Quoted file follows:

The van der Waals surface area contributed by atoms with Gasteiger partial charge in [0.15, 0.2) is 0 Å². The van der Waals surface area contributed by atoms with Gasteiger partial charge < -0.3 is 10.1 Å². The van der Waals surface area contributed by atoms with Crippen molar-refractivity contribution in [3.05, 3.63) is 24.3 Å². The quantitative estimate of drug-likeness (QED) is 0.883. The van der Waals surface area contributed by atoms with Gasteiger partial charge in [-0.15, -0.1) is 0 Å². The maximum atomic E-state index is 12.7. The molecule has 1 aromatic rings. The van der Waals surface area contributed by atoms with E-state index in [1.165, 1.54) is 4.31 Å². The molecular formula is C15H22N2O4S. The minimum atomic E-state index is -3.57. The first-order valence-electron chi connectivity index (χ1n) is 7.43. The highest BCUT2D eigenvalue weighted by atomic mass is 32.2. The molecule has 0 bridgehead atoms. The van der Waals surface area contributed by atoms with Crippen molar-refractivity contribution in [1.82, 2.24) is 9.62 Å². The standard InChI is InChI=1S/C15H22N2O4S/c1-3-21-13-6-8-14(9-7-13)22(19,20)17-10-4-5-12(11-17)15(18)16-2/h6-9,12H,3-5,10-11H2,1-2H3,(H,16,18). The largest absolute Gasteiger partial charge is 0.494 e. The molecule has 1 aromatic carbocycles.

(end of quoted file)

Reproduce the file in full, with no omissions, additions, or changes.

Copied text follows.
The van der Waals surface area contributed by atoms with Gasteiger partial charge in [0.15, 0.2) is 0 Å². The van der Waals surface area contributed by atoms with Gasteiger partial charge < -0.3 is 10.1 Å². The van der Waals surface area contributed by atoms with Crippen molar-refractivity contribution in [3.05, 3.63) is 24.3 Å². The quantitative estimate of drug-likeness (QED) is 0.883. The van der Waals surface area contributed by atoms with Gasteiger partial charge in [-0.15, -0.1) is 0 Å². The maximum atomic E-state index is 12.7. The molecule has 1 aromatic rings. The van der Waals surface area contributed by atoms with E-state index in [1.165, 1.54) is 4.31 Å². The molecular formula is C15H22N2O4S. The minimum atomic E-state index is -3.57. The first-order valence-electron chi connectivity index (χ1n) is 7.43. The highest BCUT2D eigenvalue weighted by atomic mass is 32.2. The molecule has 0 bridgehead atoms. The van der Waals surface area contributed by atoms with Crippen molar-refractivity contribution in [1.82, 2.24) is 9.62 Å². The standard InChI is InChI=1S/C15H22N2O4S/c1-3-21-13-6-8-14(9-7-13)22(19,20)17-10-4-5-12(11-17)15(18)16-2/h6-9,12H,3-5,10-11H2,1-2H3,(H,16,18). The largest absolute Gasteiger partial charge is 0.494 e. The molecule has 1 aromatic carbocycles.